Trust me, I did not make the transition from feeding my dog kibble to raw meaty bones cold turkey as it were. What?! Raw? Bones? As many pet owners, I was scared to death. So my confidence - and his menu - evolved. First cooked meat, rice and kibble. Then raw meat mixed with pulverized vegetables. Finally, raw meat on or off the bone. Knowing now what I didn't know then, I wouldn't hesitate to make the switch, but I do understand your concerns. Let's take them one by one:
1. What do I feed my dog?
- Whole Eggs
- Beef (any parts, except dense weight-bearing bones)
- Liver (any species)
- Kidney (any species)
- Green tripe
- Heart (any species)
- Spleen (any species)
- Sweetbreads (any species)
- Lung (any species)
- Whole rabbits (or parts)
- Chicken (whole or parts)
- Turkey (whole or parts)
- Pronghorn antelope
- Whole fish (avoid fresh salmon)
- Canned fish (use sparingly)
As a rule of thumb, feed two to three percent of your dog's ideal body weight. For example, a 50 pound standard poodle eats one pound of food per day in two meals. If your animal starts to gain weight so that you can't feel his rib cage for the padding, feed less. If his rib cage becomes more pronounced or visible, feed more.
3. What ratio of meat to bone?
Visualize a whole rabbit or sheep. That's a lot of meat. This is the proportion of meat:bone:organ - a ratio of 80:10:10. This is 80 percent muscle meat, 10 percent bone and 10 percent organ meat. Many people feed this proportion at every meal. Others feed this proportion over time.
4. How do I know I'm getting it right?
Henceforth, you are on poo patrol.
First your dogs and cat will digest much more of this food than kibble; thus it will make less waste.
When your dog passes a scant, well-formed stool, the percentage of meat to bone is right. If it's hard and white, way too much bone. If it's loose, too much food, too much meat or too much organ meat. Black, tarry stool - too much fat.
The book, Raw Dog Food Make It Easy for Your Dog by Carina Beth McDonald is an excellent primer for beginners.
5. Should I add supplements?
If your menu consists of a wide variety of protein from different animals with a small amount of table scraps such as cooked vegetables and pieces of fruit, you really don't need to supplement with vitamins and minerals. That said, a good probiotic supplement and fish-oil are healthy additions to a well-balanced diet. Good for digestion as well as skin and hair.
6. How do I know that my dog is getting the appropriate nutrients?
How do you know that your family is getting all the appropriate nutrients? Despite what pet-food manufacturers would have us believe, feeding dogs like feeding ourselves is not rocket science. And just as with the human mammal, every body is different, living in different environments, with different activity levels and stresses, so is your companion animal. If your dog or cat is lean, with good muscle tone, clean teeth, sparkly eyes, good energy and is largely free of disease and parasites, the diet is nutrient rich.
7. How safe is it to be feeding raw around a (human) toddler?
I have reservations about leaving dogs loose around toddlers at any time, but they have nothing to do with hygiene. Even the best dogs can snap. Moreover, they often play with children like they play with other puppies. Chewing on an ear is not out of the question. For safety, never leave your dog and child unattended. Also do not let your child try to take away food from your dog or taunt your dog with food. Common sense, people.
As far as food safety, simply clean your kitchen as usual after preparing your dog's meals. Wash all bowls and utensils in hot, soapy water, rinse with hot water and dry. Wipe down your counter top with a clean, soapy dish cloth, rinse and dry. Anti-bacterial wipes are very handy for this procedure. The same as you do when you prepare a meat or fish meal for your skin-kids.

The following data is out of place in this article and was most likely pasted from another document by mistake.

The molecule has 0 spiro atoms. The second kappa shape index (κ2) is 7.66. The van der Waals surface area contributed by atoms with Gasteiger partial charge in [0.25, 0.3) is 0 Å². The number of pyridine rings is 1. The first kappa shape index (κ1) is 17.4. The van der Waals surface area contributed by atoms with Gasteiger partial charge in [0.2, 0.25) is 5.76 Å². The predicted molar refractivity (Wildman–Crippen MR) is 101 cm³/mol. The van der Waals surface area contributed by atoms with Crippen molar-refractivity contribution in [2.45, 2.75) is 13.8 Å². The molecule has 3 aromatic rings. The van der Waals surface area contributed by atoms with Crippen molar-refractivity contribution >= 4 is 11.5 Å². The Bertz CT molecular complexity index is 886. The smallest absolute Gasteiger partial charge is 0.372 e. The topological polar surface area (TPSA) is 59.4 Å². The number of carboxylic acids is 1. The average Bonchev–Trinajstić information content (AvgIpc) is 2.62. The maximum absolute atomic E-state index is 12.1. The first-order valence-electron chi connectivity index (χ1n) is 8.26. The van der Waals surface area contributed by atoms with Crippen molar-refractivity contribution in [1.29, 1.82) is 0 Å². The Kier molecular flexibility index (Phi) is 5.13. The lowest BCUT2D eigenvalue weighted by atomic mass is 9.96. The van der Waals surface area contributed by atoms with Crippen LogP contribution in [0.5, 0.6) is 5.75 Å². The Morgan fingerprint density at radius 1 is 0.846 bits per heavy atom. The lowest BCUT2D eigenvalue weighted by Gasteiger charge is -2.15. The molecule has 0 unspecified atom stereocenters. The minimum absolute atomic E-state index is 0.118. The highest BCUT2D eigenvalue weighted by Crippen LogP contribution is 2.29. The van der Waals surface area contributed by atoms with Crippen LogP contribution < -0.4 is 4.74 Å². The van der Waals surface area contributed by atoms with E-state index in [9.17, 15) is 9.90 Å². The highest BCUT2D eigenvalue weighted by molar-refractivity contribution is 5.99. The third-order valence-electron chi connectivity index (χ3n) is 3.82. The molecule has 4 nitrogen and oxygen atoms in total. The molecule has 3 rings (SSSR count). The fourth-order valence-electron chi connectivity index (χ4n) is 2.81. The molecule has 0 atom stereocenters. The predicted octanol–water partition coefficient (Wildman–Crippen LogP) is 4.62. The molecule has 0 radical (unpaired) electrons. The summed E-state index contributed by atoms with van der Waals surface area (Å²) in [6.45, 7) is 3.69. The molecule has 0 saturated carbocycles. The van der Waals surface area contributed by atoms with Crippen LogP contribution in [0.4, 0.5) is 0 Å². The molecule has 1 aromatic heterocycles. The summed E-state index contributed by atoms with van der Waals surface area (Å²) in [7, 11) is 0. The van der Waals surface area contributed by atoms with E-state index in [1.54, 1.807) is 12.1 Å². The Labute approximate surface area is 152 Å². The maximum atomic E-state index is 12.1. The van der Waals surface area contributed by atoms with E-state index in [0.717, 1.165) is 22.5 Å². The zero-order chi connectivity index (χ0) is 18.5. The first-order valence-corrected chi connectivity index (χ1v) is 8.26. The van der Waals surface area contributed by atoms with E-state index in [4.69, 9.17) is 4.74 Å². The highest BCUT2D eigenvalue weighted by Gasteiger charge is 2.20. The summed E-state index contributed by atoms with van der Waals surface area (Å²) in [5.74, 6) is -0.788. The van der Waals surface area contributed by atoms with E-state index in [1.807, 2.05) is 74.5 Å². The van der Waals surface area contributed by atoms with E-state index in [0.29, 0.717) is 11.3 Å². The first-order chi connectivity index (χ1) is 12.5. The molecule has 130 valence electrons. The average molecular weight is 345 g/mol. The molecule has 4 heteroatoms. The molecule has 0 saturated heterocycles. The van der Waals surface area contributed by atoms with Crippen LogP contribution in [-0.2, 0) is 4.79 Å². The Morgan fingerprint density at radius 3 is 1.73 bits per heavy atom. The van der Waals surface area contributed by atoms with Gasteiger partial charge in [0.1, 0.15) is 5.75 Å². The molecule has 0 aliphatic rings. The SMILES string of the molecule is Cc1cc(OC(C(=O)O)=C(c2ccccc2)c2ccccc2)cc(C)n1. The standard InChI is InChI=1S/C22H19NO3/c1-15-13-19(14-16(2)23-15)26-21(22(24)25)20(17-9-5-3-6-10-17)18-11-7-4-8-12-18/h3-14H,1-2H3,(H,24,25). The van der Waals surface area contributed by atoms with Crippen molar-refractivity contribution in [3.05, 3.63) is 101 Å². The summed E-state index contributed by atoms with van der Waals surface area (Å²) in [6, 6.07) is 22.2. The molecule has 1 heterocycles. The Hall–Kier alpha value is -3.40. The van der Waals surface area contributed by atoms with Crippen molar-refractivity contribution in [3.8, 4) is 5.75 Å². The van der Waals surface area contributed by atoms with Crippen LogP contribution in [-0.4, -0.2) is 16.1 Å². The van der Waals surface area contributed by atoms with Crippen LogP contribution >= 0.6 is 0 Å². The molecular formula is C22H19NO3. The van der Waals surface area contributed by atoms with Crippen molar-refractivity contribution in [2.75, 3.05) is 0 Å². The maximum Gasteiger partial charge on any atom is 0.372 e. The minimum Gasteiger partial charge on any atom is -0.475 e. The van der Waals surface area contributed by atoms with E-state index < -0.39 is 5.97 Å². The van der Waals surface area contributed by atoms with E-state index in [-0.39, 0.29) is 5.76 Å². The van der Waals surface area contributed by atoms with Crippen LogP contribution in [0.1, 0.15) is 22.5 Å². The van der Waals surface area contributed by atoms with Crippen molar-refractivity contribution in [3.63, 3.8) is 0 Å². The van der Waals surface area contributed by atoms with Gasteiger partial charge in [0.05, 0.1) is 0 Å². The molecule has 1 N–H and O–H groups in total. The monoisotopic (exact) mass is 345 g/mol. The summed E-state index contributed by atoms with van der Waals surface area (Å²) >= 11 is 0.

8. Does raw food make dogs more aggressive?
In a word? No. However, they may want to guard their food from you – even if they have never shown that behavior before. This is how Raw Dog Ranch explains it:
Think of it this way. I give you $10 and then someone tries to take it from you by force. How much of a struggle are you going to put up to keep that $10? Now, what if I gave you $1,000? You would be much more likely to fight to keep that amount of money.
It's the same for dogs. Dry treats and kibble are worth $10 and raw meat is worth $1,000. What you need to do is teach the dog that there is no REASON to try to guard the raw food from you.
I prefer a totally non-confrontational method of dealing with resource guarding because it does not increase the dogs behavior. It teaches the dog that GREAT things happen when we approach their food bowl while they are eating. My goal is to have the dog happily look up at me when I reach down towards their bowl.
9. How hard is it to source food locally, at a decent cost?
This depends on where you live and how many mouths you have to feed. But once committed to feeding raw, most dog owners get quite resourceful at sourcing and buying meat. We shop grocery store sales. We make friends with butchers. We take freezer-burned meat from family and friends. We visit slaughterhouses. We form co-operative buying clubs. We befriend hunters.We buy from goat, sheep and rabbit breeders. We haunt farmer's markets. Or we buy an extra hunk of meat when we shop for our family. Once you get the hang of it, cost varies from free to $6 a pound depending on source, cut, quality and volume.
10. Will I need a freezer?
Freezer space is always nice when you want to take advantage of bulk buying or low-priced sales. It's also great to have space to package serving-size meals. I don't eat much meat, so my condo-sized freezer was sufficient for a monthly purchase of grass-fed beef or lamb - about 30 pounds. I once mistakenly bought a case of pork butts, a total of 70 pounds of meat. I stashed them in a friend's freezer until I needed some, then defrosted one butt, cut it up into one pound packages and transferred it to my freezer. On the other hand, a freezer is not strictly necessary. When Matisse was heading into his last mile, we bought food day by day at the supermarket.
11. How do I feed while traveling with my dogs?
Frozen meals travel well in a cooler. Grocery stores exist almost everywhere. I admit that there was a bit of "ick" factor when visiting people who aren't hip to raw-feeding. They get over it.
12. Where do I feed my dogs?